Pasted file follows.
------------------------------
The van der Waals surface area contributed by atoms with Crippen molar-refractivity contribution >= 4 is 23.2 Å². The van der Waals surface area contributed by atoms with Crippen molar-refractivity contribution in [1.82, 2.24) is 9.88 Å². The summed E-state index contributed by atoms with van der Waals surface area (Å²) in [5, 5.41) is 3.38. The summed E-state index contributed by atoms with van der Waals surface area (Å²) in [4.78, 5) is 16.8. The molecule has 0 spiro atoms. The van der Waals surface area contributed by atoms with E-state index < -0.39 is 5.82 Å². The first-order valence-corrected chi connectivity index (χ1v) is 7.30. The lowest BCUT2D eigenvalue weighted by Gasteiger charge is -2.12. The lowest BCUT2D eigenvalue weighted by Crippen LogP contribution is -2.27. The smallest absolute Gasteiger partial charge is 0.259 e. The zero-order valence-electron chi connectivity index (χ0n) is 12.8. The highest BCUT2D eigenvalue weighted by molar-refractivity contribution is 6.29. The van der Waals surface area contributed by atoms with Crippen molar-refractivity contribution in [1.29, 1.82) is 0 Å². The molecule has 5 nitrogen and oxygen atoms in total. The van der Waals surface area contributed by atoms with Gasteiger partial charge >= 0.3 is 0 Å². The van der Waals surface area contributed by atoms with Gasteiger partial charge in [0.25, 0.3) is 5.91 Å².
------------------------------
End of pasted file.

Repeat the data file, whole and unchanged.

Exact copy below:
The van der Waals surface area contributed by atoms with Crippen molar-refractivity contribution >= 4 is 23.2 Å². The van der Waals surface area contributed by atoms with Crippen molar-refractivity contribution in [1.82, 2.24) is 9.88 Å². The summed E-state index contributed by atoms with van der Waals surface area (Å²) in [5, 5.41) is 3.38. The summed E-state index contributed by atoms with van der Waals surface area (Å²) in [4.78, 5) is 16.8. The molecule has 0 spiro atoms. The van der Waals surface area contributed by atoms with E-state index < -0.39 is 5.82 Å². The first-order valence-corrected chi connectivity index (χ1v) is 7.30. The lowest BCUT2D eigenvalue weighted by Gasteiger charge is -2.12. The lowest BCUT2D eigenvalue weighted by Crippen LogP contribution is -2.27. The smallest absolute Gasteiger partial charge is 0.259 e. The zero-order valence-electron chi connectivity index (χ0n) is 12.8. The highest BCUT2D eigenvalue weighted by molar-refractivity contribution is 6.29. The van der Waals surface area contributed by atoms with Crippen molar-refractivity contribution in [1.29, 1.82) is 0 Å². The molecule has 5 nitrogen and oxygen atoms in total. The van der Waals surface area contributed by atoms with Gasteiger partial charge >= 0.3 is 0 Å². The van der Waals surface area contributed by atoms with Gasteiger partial charge in [0.25, 0.3) is 5.91 Å².